Judy Collins: I loved Joni. I had already recorded Canadians even before Leonard. One of the first songs I ever sang was (American-born, Vancouver-based) Ed McCurdy’s “Last Night I had the Strangest Dream.” I also recorded Gordon Lightfoot very early on (and Ian & Sylvia’s) “Four Strong Winds.” Maybe there are artistic and genetic reasons: I have a whole passel of relatives who came to Canada from England on my father’s side. My father’s mother was descended from immigrants on the West Coast of Canada. Joni’s a genius and so is Leonard. I ran into two geniuses in 1966 and 1967.
NSN: Did Joni contact you about her music?
Judy Collins: In a way she did. I didn’t know who she was. Tom Rush had recorded “The Circle Game” and I think “Urge for Going” too but I did not know her at all, had never met her. One night in 1967 I was fast asleep and the phone rang at 3 a.m. and it was Al Kooper, who’d started Blood, Sweat and Tears. He was a friend. He said, ‘I know it’s 3 in the morning but now that you’re up I was down at the club tonight and there was this girl who came up to me and said she was a songwriter.’ He put Joni on the phone and she sang ‘Both Sides Now.’ I said, ‘I’ll be right over.’
I called Jac Holzman, then the president of Elektra Records, the next morning. We were just finishing up my sixth album, which was called In My Life. It had all kinds of things on it like, ‘Pirate Jenny’ from Bertolt Brecht’s Threepenny Opera and ‘Marat/Sade,’ a Peter Brook production. It was orchestrated, it was ready to go, we were just about done. Jac had said, ‘I think something is missing here,’ and I called up him up and said, ‘I found what was missing.’
The next day we both went to Joni’s apartment and heard the song again and I said, ‘You know, I’ve got to sing it.’ That’s how I met Joni.
It seems to me almost everything that has come to me in that kind of circuitous manner - around the corner, on the phone. One of my best friends, Mary Martin, calling me and saying Leonard Cohen wants to come and see you, when nobody knew who he was.
(Mary) was from Montreal and we’re still friends, she was Leonard’s best friend. She was the one who brought me ‘Send in the Clowns’ in 1973. She sent it over to me on live cast album and said ‘You have to hear this.’ (After we recorded it) there was a phone call from Frank Sinatra’s office on the eve of our release of ‘Send in the Clowns’ saying, ‘We’d like you to hold the release. Mr. Sinatra would like to be the first.’ You probably know what my record company said. We won’t use that language.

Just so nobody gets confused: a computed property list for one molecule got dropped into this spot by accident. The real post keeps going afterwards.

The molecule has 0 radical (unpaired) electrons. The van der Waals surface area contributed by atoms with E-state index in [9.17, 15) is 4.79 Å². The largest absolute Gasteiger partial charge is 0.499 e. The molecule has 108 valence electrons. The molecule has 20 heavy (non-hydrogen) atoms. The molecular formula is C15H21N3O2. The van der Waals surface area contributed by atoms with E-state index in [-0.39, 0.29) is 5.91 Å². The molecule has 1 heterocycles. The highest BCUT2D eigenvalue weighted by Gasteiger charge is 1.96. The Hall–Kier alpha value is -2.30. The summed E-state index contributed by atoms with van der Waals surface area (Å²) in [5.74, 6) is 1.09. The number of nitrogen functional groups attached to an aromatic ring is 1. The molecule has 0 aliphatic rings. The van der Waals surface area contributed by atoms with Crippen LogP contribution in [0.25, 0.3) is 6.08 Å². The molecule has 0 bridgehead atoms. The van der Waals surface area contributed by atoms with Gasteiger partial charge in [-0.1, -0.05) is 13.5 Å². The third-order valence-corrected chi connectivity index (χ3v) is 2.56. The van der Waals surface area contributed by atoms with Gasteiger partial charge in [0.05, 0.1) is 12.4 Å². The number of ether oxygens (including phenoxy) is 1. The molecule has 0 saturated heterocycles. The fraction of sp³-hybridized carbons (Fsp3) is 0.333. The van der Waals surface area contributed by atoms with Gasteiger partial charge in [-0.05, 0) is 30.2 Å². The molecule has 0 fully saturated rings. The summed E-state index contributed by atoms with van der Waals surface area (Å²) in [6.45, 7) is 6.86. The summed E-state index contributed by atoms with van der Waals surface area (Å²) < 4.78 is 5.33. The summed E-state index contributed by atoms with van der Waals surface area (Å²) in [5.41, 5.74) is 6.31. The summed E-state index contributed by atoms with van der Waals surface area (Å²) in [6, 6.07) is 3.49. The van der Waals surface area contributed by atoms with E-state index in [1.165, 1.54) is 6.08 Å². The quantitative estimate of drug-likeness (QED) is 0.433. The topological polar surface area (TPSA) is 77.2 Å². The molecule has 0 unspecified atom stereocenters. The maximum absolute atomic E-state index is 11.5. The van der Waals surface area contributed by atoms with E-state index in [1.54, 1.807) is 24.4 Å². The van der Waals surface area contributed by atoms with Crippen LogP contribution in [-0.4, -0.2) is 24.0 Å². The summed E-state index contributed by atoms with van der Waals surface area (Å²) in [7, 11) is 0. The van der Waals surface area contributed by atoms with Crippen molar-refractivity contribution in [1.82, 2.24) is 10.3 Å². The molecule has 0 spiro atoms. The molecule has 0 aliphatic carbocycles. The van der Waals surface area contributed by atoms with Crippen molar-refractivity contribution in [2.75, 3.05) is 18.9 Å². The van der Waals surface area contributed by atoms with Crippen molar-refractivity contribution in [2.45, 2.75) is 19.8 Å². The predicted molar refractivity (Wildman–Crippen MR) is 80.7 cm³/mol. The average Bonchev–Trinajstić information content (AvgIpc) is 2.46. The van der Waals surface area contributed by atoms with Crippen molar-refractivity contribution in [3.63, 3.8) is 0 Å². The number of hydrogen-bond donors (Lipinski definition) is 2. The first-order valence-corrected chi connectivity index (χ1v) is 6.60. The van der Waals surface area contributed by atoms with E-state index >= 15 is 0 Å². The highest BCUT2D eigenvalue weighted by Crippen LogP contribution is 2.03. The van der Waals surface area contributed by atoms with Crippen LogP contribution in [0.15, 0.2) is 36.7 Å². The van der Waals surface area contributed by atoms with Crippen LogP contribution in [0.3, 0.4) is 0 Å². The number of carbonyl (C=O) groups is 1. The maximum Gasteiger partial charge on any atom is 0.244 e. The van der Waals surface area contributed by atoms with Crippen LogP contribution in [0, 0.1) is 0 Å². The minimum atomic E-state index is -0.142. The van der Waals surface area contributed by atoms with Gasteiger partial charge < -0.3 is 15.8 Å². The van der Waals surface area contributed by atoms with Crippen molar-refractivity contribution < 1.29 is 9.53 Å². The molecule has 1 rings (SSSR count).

NSN: We’ve heard different versions of how you met Stephen Stills.
Judy Collins: I went out to California to make an album. My producer said I want to put a new band together and Stephen was one of the people that he rounded up. Stephen tells a different story, he says he saw me sitting with (producer)David Anderle at the Whisky. He’d gone there to see Eric Clapton and Cream. Apparently he’d been listening to my records for years so he convinced David to put him on the date. That’s his story. That’s when we met and that’s of course when he wrote ‘Suite: Judy Blue Eyes.’
NSN: When did you first hear the song?
Judy Collins: I didn’t hear it until 1969 – we were already breaking up. He came to my hotel room on my birthday and brought me a gift, an old Martin guitar. I still have it. He sang me ‘Suite: Judy Blue Eyes’ and I said ‘Well, that’s beautiful but it’s not going to get me back.’
We’re out on this tour now and people will come with all kinds of records for us to sign. Last night somebody brought a copy of C, S and N’s first album which has a number of songs that he wrote about me – not just ‘Suite: Judy Blue Eyes’ but a bunch are on there. I’ve always (suspected) ‘Helplessly Hoping’ and ‘You Don’t have to Cry’ but now I know he admits it and talks about it so it’s very funny.
NSN: It’s surprising that up until recently you’ve never performed as a duo. How and why did it finally come about?
Judy Collins: When we split up in early ’69 we were just both starting out on our careers – he with Crosby, Stills and Nash, and mine was all-consuming at the time. I think we both knew that it was not going to work. I lived in New York, he lived in California. His idea of what was going to happen in a relationship was very different from mine and I was not about to cave and move to L.A. I would never live in L.A. quite frankly. We could always talk, we always did and then a couple of years ago we were both at an AARP convention in Orlando – it was the last show that Richie Havens did before his death. We were all happy to be out on stage and Stephen came up to me and said, ‘What are we chopped liver? We can do this.’ It took a number of years before it really happened. We’d talk in different time zones and he’d list a bunch of songs he thought would be OK and I’d edit and return the list. My manager said, ‘You’ve got to do this,’ and our agent put together the first tour.
We went out last year and did 50 shows around the country and this year we’ll do another 50. We’re doing each other’s songs and adding new material and telling stories. We’re having a great time.